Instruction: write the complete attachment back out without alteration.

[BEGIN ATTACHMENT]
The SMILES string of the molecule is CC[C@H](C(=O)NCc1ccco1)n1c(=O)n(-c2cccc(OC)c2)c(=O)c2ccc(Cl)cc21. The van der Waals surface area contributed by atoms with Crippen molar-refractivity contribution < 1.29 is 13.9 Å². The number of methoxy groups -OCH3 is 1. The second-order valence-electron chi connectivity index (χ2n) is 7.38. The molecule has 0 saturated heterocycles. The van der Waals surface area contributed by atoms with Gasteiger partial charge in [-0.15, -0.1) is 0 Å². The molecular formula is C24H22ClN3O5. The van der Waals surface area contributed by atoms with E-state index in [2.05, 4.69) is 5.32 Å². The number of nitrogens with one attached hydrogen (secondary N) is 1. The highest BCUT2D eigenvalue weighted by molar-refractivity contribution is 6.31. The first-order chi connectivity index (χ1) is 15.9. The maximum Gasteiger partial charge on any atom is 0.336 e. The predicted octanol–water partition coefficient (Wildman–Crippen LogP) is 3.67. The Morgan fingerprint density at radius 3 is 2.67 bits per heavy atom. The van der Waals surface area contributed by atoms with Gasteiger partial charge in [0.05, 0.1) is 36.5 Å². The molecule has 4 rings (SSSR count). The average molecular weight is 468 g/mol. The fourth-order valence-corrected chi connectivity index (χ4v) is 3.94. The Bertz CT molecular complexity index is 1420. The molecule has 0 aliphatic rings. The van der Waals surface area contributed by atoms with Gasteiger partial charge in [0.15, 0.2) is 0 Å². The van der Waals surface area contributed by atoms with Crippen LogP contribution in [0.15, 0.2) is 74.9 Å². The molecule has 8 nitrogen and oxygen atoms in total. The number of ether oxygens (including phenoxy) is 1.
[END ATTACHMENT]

The SMILES string of the molecule is CC[C@H](C(=O)NCc1ccco1)n1c(=O)n(-c2cccc(OC)c2)c(=O)c2ccc(Cl)cc21. The van der Waals surface area contributed by atoms with Crippen molar-refractivity contribution < 1.29 is 13.9 Å². The number of methoxy groups -OCH3 is 1. The second-order valence-electron chi connectivity index (χ2n) is 7.38. The molecule has 0 saturated heterocycles. The van der Waals surface area contributed by atoms with Gasteiger partial charge in [-0.15, -0.1) is 0 Å². The molecular formula is C24H22ClN3O5. The van der Waals surface area contributed by atoms with E-state index in [2.05, 4.69) is 5.32 Å². The number of nitrogens with one attached hydrogen (secondary N) is 1. The highest BCUT2D eigenvalue weighted by molar-refractivity contribution is 6.31. The first-order chi connectivity index (χ1) is 15.9. The maximum Gasteiger partial charge on any atom is 0.336 e. The predicted octanol–water partition coefficient (Wildman–Crippen LogP) is 3.67. The Morgan fingerprint density at radius 3 is 2.67 bits per heavy atom. The van der Waals surface area contributed by atoms with Gasteiger partial charge in [0.05, 0.1) is 36.5 Å². The molecule has 4 rings (SSSR count). The average molecular weight is 468 g/mol. The fourth-order valence-corrected chi connectivity index (χ4v) is 3.94. The Bertz CT molecular complexity index is 1420. The molecule has 0 aliphatic rings. The van der Waals surface area contributed by atoms with Gasteiger partial charge in [0.15, 0.2) is 0 Å². The van der Waals surface area contributed by atoms with Crippen LogP contribution in [0.15, 0.2) is 74.9 Å². The molecule has 8 nitrogen and oxygen atoms in total. The number of ether oxygens (including phenoxy) is 1.